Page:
Intersession scheduled at wrong time of year

Following the decision to switch to semesters, the University needed to revise the dates of its academic calendar. As part of the new schedule, the University will offer an optional, intensive period of study called the intersession. However, the placement of the intersession at the end of the regular school year ignores the benefits of a traditional J-term — a term similar to the intersession that most universities place in January rather that after the spring semester. The University’s plan for intersession is an inefficient allocation of time that should be reconsidered.
Students will spend the same number of weeks in the classroom under the new semester schedule as they did under quarters. However, the academic year will begin and end three weeks earlier; winter break will remain three weeks long. The spring semester will be followed by a one-week break and then the three-week intersession available to all students. But for students who enroll in the intersession, the length of summer vacation will be reduced by four weeks.
This is one reason why most universities find it efficient and practical to place their J-terms between the two semesters. Normally three weeks long, a J-term usually falls during a winter break lasting four weeks, thereby allowing students who enroll in the session a vacation that still accommodates both Christmas and the New Year. In addition to ensuring that no students suffer a reduced summer vacation, a J-term offers many opportunities.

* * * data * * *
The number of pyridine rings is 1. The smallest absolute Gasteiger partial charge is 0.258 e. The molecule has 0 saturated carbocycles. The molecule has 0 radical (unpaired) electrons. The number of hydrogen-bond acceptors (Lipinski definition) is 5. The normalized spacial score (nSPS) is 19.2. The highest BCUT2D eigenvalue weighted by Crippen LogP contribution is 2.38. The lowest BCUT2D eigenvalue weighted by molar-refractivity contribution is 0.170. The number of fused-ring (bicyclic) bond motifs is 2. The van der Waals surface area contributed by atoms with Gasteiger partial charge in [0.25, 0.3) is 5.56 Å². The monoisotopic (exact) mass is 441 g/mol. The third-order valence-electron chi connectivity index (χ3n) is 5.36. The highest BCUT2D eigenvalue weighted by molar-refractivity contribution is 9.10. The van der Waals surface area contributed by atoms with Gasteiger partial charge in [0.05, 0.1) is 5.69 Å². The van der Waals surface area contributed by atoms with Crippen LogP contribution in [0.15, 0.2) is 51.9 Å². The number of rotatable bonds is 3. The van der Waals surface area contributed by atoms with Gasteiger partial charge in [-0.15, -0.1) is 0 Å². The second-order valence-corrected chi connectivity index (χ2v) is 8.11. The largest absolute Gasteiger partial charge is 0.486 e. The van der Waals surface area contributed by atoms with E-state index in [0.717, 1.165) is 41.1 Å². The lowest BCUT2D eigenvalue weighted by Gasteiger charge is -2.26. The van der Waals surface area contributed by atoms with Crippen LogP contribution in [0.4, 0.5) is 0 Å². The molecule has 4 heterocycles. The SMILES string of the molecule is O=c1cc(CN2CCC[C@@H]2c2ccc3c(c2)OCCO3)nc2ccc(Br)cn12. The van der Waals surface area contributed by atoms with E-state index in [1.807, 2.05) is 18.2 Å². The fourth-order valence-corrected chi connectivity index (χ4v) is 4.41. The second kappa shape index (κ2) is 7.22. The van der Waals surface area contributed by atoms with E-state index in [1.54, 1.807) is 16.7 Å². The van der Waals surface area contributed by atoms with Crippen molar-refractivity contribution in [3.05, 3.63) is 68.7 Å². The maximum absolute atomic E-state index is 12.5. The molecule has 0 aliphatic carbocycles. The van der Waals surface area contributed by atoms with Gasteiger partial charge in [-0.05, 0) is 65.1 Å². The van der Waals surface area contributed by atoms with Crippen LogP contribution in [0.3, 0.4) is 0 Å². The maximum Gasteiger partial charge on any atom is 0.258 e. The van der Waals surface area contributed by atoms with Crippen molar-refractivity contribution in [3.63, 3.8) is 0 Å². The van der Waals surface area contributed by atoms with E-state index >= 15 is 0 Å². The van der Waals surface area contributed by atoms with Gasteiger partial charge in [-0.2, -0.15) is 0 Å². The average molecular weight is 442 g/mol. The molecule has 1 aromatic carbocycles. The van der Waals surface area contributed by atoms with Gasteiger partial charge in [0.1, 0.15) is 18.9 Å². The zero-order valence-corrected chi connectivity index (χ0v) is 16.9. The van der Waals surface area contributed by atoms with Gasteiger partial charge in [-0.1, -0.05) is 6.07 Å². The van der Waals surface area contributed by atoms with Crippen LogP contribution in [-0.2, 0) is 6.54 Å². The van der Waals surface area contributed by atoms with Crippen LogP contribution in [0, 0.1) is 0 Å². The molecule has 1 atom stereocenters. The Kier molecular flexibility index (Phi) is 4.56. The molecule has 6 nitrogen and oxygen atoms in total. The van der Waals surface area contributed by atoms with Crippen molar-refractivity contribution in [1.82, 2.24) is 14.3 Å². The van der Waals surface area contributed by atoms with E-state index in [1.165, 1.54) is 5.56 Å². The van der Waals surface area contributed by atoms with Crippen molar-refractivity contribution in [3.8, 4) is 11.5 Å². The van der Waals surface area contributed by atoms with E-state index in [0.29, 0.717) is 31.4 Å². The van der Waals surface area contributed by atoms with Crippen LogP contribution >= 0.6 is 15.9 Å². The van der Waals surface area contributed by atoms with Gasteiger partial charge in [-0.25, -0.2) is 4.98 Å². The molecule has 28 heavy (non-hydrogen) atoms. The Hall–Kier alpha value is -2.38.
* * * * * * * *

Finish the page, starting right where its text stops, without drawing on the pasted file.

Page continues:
The most obvious opportunity, primarily for those who choose not to enroll in the J-term, would be a four-week long winter break lasting until the end of January. Winters in Minnesota are the most brutal weather conditions any student or faculty member experiences at any university. Since many students would only enroll in the J-term between one and three times during their undergraduate careers, they would not have to attend school every year during January. January is the coldest month in Minnesota, with high temperatures averaging 22 degrees Fahrenheit. Many of the roughly 45,000 students and 15,000 staff would appreciate it if school were not in regular session during this time.
Another important opportunity available with the J-term session is the development of short-term study abroad programs, which have become important components of an undergraduate education. The University could develop three- or four-week programs for travel or intensive language immersion to help students meet their various requirements. These programs would be more convenient for students because travel prices, especially airline tickets, are much lower during winter than at any other time of the year.
Placement of the intersession between semesters would benefit the University community. If the University were to shift spring semester back one or two weeks, a J-term of three to four weeks could be offered after the New Year. All students would still have a three-and-a-half-month summer break during which they could work or take summer classes, but would also have the opportunity to avoid a Minnesota winter. A J-term will work for students who want a period of intensive study as well as those who do not. The only way the intersession differs over a J-term is warm weather outside the classroom window. The University should adopt this more common schedule.